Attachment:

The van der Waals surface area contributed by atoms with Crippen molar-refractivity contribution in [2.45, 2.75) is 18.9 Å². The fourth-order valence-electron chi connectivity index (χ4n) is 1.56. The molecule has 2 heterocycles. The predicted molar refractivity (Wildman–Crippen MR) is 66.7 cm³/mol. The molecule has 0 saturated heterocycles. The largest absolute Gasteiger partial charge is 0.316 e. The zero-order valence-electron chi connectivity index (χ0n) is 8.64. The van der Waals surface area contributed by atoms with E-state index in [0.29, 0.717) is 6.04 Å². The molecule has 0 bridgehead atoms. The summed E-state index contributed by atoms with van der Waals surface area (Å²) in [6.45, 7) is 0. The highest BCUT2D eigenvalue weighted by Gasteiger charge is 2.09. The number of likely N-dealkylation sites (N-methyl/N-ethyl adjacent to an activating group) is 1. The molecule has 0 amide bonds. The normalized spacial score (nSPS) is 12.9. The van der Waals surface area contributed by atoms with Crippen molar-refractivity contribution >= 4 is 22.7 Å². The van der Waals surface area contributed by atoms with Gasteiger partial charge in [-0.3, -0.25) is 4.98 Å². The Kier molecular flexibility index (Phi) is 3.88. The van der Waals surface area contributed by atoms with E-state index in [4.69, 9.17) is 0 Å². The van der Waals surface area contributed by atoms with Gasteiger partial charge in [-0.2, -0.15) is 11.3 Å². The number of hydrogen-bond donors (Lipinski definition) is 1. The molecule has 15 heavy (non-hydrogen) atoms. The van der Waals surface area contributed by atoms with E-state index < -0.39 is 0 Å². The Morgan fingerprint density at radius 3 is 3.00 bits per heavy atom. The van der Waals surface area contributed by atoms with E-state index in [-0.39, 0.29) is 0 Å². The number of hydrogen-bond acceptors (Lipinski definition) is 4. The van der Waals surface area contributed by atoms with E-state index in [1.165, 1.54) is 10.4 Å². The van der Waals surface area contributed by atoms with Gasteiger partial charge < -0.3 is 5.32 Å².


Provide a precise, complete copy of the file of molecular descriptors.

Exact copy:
The van der Waals surface area contributed by atoms with Crippen molar-refractivity contribution in [2.45, 2.75) is 18.9 Å². The fourth-order valence-electron chi connectivity index (χ4n) is 1.56. The molecule has 2 heterocycles. The predicted molar refractivity (Wildman–Crippen MR) is 66.7 cm³/mol. The molecule has 0 saturated heterocycles. The largest absolute Gasteiger partial charge is 0.316 e. The zero-order valence-electron chi connectivity index (χ0n) is 8.64. The van der Waals surface area contributed by atoms with E-state index in [0.29, 0.717) is 6.04 Å². The molecule has 0 bridgehead atoms. The summed E-state index contributed by atoms with van der Waals surface area (Å²) in [6.45, 7) is 0. The highest BCUT2D eigenvalue weighted by Gasteiger charge is 2.09. The number of likely N-dealkylation sites (N-methyl/N-ethyl adjacent to an activating group) is 1. The molecule has 0 amide bonds. The normalized spacial score (nSPS) is 12.9. The van der Waals surface area contributed by atoms with Crippen molar-refractivity contribution >= 4 is 22.7 Å². The van der Waals surface area contributed by atoms with Gasteiger partial charge in [-0.3, -0.25) is 4.98 Å². The Kier molecular flexibility index (Phi) is 3.88. The van der Waals surface area contributed by atoms with E-state index in [4.69, 9.17) is 0 Å². The van der Waals surface area contributed by atoms with Gasteiger partial charge in [-0.2, -0.15) is 11.3 Å². The number of hydrogen-bond donors (Lipinski definition) is 1. The molecule has 15 heavy (non-hydrogen) atoms. The van der Waals surface area contributed by atoms with E-state index < -0.39 is 0 Å². The Morgan fingerprint density at radius 3 is 3.00 bits per heavy atom. The van der Waals surface area contributed by atoms with E-state index in [-0.39, 0.29) is 0 Å². The number of hydrogen-bond acceptors (Lipinski definition) is 4. The van der Waals surface area contributed by atoms with E-state index in [1.165, 1.54) is 10.4 Å². The van der Waals surface area contributed by atoms with Gasteiger partial charge < -0.3 is 5.32 Å².